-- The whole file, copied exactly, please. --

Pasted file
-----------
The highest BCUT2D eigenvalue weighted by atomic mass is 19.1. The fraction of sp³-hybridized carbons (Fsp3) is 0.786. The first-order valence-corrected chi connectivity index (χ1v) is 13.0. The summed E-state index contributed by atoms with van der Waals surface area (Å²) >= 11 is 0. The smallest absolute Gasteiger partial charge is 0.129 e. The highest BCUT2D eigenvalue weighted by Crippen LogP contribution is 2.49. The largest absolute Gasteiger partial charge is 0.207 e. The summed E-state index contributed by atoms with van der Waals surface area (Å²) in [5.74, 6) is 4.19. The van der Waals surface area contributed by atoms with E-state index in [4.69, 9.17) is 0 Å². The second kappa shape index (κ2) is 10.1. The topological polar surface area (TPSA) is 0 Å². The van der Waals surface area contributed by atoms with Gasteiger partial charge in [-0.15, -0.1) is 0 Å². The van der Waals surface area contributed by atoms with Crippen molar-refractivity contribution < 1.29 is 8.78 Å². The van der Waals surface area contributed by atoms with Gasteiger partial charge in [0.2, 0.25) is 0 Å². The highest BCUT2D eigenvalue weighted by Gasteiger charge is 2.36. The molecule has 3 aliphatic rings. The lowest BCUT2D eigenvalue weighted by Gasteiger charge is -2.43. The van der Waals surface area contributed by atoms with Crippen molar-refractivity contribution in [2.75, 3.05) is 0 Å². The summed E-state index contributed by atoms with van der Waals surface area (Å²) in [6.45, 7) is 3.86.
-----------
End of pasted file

The highest BCUT2D eigenvalue weighted by atomic mass is 19.1. The fraction of sp³-hybridized carbons (Fsp3) is 0.786. The first-order valence-corrected chi connectivity index (χ1v) is 13.0. The summed E-state index contributed by atoms with van der Waals surface area (Å²) >= 11 is 0. The smallest absolute Gasteiger partial charge is 0.129 e. The highest BCUT2D eigenvalue weighted by Crippen LogP contribution is 2.49. The largest absolute Gasteiger partial charge is 0.207 e. The summed E-state index contributed by atoms with van der Waals surface area (Å²) in [5.74, 6) is 4.19. The van der Waals surface area contributed by atoms with E-state index in [4.69, 9.17) is 0 Å². The second kappa shape index (κ2) is 10.1. The topological polar surface area (TPSA) is 0 Å². The van der Waals surface area contributed by atoms with Gasteiger partial charge in [-0.15, -0.1) is 0 Å². The van der Waals surface area contributed by atoms with Crippen molar-refractivity contribution < 1.29 is 8.78 Å². The van der Waals surface area contributed by atoms with Gasteiger partial charge in [0.2, 0.25) is 0 Å². The highest BCUT2D eigenvalue weighted by Gasteiger charge is 2.36. The molecule has 3 aliphatic rings. The lowest BCUT2D eigenvalue weighted by Gasteiger charge is -2.43. The van der Waals surface area contributed by atoms with Crippen molar-refractivity contribution in [2.75, 3.05) is 0 Å². The summed E-state index contributed by atoms with van der Waals surface area (Å²) in [6.45, 7) is 3.86.